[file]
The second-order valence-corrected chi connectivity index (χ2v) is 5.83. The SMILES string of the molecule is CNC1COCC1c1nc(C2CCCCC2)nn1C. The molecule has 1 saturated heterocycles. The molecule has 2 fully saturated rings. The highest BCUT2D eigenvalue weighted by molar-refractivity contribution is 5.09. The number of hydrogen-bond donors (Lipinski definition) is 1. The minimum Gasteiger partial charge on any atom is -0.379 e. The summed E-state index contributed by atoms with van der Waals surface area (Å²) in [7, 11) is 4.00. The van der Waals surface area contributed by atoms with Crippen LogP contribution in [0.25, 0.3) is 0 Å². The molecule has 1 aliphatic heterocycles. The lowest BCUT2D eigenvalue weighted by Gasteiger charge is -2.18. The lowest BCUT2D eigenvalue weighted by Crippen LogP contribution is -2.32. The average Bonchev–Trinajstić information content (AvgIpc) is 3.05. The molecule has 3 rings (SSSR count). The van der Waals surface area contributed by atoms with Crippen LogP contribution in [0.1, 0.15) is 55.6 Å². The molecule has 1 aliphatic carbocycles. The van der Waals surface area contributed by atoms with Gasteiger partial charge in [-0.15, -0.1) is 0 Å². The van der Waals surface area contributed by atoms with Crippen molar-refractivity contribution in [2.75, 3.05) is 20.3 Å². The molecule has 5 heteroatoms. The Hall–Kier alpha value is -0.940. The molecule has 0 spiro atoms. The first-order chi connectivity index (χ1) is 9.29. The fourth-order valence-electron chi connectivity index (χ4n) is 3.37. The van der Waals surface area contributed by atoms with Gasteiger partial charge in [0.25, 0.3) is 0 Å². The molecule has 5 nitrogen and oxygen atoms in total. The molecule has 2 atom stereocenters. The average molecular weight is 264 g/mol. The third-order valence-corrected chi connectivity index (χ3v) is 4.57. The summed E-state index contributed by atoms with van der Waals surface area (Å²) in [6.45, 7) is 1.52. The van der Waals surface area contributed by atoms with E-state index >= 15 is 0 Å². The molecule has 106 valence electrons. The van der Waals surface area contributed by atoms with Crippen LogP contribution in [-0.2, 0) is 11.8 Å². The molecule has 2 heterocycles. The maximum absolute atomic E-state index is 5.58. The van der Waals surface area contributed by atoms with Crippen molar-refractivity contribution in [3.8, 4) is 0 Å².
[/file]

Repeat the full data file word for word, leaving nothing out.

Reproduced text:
The second-order valence-corrected chi connectivity index (χ2v) is 5.83. The SMILES string of the molecule is CNC1COCC1c1nc(C2CCCCC2)nn1C. The molecule has 1 saturated heterocycles. The molecule has 2 fully saturated rings. The highest BCUT2D eigenvalue weighted by molar-refractivity contribution is 5.09. The number of hydrogen-bond donors (Lipinski definition) is 1. The minimum Gasteiger partial charge on any atom is -0.379 e. The summed E-state index contributed by atoms with van der Waals surface area (Å²) in [7, 11) is 4.00. The van der Waals surface area contributed by atoms with Crippen LogP contribution in [0.25, 0.3) is 0 Å². The molecule has 1 aliphatic heterocycles. The lowest BCUT2D eigenvalue weighted by Gasteiger charge is -2.18. The lowest BCUT2D eigenvalue weighted by Crippen LogP contribution is -2.32. The average Bonchev–Trinajstić information content (AvgIpc) is 3.05. The molecule has 3 rings (SSSR count). The van der Waals surface area contributed by atoms with Crippen LogP contribution in [0.1, 0.15) is 55.6 Å². The molecule has 1 aliphatic carbocycles. The van der Waals surface area contributed by atoms with Gasteiger partial charge in [-0.15, -0.1) is 0 Å². The van der Waals surface area contributed by atoms with Crippen molar-refractivity contribution in [2.75, 3.05) is 20.3 Å². The molecule has 5 heteroatoms. The Hall–Kier alpha value is -0.940. The molecule has 0 spiro atoms. The first-order chi connectivity index (χ1) is 9.29. The fourth-order valence-electron chi connectivity index (χ4n) is 3.37. The van der Waals surface area contributed by atoms with Gasteiger partial charge in [0.25, 0.3) is 0 Å². The molecule has 5 nitrogen and oxygen atoms in total. The molecule has 2 atom stereocenters. The average molecular weight is 264 g/mol. The third-order valence-corrected chi connectivity index (χ3v) is 4.57. The summed E-state index contributed by atoms with van der Waals surface area (Å²) in [6.45, 7) is 1.52. The van der Waals surface area contributed by atoms with E-state index >= 15 is 0 Å². The molecule has 106 valence electrons. The van der Waals surface area contributed by atoms with Crippen LogP contribution in [-0.2, 0) is 11.8 Å². The molecule has 2 heterocycles. The maximum absolute atomic E-state index is 5.58. The van der Waals surface area contributed by atoms with Crippen molar-refractivity contribution in [3.8, 4) is 0 Å².